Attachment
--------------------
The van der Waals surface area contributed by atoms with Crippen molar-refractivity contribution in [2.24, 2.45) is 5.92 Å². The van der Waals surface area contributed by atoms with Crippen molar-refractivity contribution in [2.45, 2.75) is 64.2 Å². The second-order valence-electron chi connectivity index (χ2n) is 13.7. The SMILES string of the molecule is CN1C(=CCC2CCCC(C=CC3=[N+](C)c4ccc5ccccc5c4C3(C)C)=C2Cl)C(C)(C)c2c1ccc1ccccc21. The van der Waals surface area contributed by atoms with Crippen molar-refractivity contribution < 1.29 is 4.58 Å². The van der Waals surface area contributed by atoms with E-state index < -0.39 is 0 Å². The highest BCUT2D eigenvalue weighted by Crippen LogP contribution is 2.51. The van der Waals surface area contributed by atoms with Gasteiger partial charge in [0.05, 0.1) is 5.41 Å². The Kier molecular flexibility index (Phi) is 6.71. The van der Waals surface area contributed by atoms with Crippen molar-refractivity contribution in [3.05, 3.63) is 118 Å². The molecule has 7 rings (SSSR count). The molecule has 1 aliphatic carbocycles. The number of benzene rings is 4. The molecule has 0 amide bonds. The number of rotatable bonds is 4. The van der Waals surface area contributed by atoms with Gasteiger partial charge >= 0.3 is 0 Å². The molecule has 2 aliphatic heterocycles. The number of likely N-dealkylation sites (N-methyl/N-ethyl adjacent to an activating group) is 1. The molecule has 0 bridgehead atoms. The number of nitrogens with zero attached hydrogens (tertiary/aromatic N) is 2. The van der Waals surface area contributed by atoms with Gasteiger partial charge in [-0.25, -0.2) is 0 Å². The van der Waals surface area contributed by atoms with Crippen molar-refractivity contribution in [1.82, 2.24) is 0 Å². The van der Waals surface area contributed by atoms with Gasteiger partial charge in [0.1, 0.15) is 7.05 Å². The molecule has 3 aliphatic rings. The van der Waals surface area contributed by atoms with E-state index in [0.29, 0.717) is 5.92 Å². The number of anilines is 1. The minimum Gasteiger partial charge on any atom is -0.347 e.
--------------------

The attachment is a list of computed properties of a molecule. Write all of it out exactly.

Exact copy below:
The van der Waals surface area contributed by atoms with Crippen molar-refractivity contribution in [2.24, 2.45) is 5.92 Å². The van der Waals surface area contributed by atoms with Crippen molar-refractivity contribution in [2.45, 2.75) is 64.2 Å². The second-order valence-electron chi connectivity index (χ2n) is 13.7. The SMILES string of the molecule is CN1C(=CCC2CCCC(C=CC3=[N+](C)c4ccc5ccccc5c4C3(C)C)=C2Cl)C(C)(C)c2c1ccc1ccccc21. The van der Waals surface area contributed by atoms with Crippen molar-refractivity contribution < 1.29 is 4.58 Å². The van der Waals surface area contributed by atoms with E-state index < -0.39 is 0 Å². The highest BCUT2D eigenvalue weighted by Crippen LogP contribution is 2.51. The van der Waals surface area contributed by atoms with Gasteiger partial charge in [0.05, 0.1) is 5.41 Å². The Kier molecular flexibility index (Phi) is 6.71. The van der Waals surface area contributed by atoms with Crippen molar-refractivity contribution in [3.05, 3.63) is 118 Å². The molecule has 7 rings (SSSR count). The molecule has 1 aliphatic carbocycles. The number of benzene rings is 4. The molecule has 0 amide bonds. The number of rotatable bonds is 4. The van der Waals surface area contributed by atoms with Gasteiger partial charge >= 0.3 is 0 Å². The molecule has 2 aliphatic heterocycles. The number of likely N-dealkylation sites (N-methyl/N-ethyl adjacent to an activating group) is 1. The molecule has 0 bridgehead atoms. The number of nitrogens with zero attached hydrogens (tertiary/aromatic N) is 2. The van der Waals surface area contributed by atoms with Gasteiger partial charge in [-0.25, -0.2) is 0 Å². The van der Waals surface area contributed by atoms with Crippen molar-refractivity contribution in [1.82, 2.24) is 0 Å². The van der Waals surface area contributed by atoms with Gasteiger partial charge in [0.1, 0.15) is 7.05 Å². The molecule has 3 aliphatic rings. The van der Waals surface area contributed by atoms with E-state index in [0.29, 0.717) is 5.92 Å². The number of anilines is 1. The minimum Gasteiger partial charge on any atom is -0.347 e.